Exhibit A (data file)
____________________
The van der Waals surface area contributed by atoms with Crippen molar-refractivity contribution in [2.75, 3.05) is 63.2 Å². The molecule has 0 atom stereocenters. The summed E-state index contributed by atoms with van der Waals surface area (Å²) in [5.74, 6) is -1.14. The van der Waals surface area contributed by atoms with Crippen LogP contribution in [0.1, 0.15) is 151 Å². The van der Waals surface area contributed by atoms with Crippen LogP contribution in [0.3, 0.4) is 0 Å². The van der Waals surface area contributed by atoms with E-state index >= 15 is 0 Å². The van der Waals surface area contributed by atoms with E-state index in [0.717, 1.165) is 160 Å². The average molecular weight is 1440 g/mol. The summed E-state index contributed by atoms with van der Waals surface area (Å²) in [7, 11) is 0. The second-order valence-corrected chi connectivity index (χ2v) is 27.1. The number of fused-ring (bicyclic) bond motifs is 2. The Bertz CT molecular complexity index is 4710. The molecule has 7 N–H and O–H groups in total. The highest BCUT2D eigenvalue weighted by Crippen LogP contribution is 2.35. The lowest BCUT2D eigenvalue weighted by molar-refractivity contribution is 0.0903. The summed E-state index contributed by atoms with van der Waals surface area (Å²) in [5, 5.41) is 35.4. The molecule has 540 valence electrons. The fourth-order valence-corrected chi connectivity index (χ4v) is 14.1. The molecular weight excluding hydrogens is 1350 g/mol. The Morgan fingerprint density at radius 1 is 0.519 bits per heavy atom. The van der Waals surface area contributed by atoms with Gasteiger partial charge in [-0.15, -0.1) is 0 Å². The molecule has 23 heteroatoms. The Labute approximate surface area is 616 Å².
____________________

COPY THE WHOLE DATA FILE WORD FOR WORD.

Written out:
The van der Waals surface area contributed by atoms with Crippen molar-refractivity contribution in [2.75, 3.05) is 63.2 Å². The molecule has 0 atom stereocenters. The summed E-state index contributed by atoms with van der Waals surface area (Å²) in [5.74, 6) is -1.14. The van der Waals surface area contributed by atoms with Crippen LogP contribution in [0.1, 0.15) is 151 Å². The van der Waals surface area contributed by atoms with Crippen LogP contribution in [0.3, 0.4) is 0 Å². The van der Waals surface area contributed by atoms with E-state index >= 15 is 0 Å². The van der Waals surface area contributed by atoms with E-state index in [0.717, 1.165) is 160 Å². The average molecular weight is 1440 g/mol. The summed E-state index contributed by atoms with van der Waals surface area (Å²) in [7, 11) is 0. The second-order valence-corrected chi connectivity index (χ2v) is 27.1. The number of fused-ring (bicyclic) bond motifs is 2. The Bertz CT molecular complexity index is 4710. The molecule has 7 N–H and O–H groups in total. The highest BCUT2D eigenvalue weighted by Crippen LogP contribution is 2.35. The lowest BCUT2D eigenvalue weighted by molar-refractivity contribution is 0.0903. The summed E-state index contributed by atoms with van der Waals surface area (Å²) in [5, 5.41) is 35.4. The molecule has 540 valence electrons. The fourth-order valence-corrected chi connectivity index (χ4v) is 14.1. The molecular weight excluding hydrogens is 1350 g/mol. The Morgan fingerprint density at radius 1 is 0.519 bits per heavy atom. The van der Waals surface area contributed by atoms with Gasteiger partial charge in [-0.15, -0.1) is 0 Å². The molecule has 23 heteroatoms. The Labute approximate surface area is 616 Å².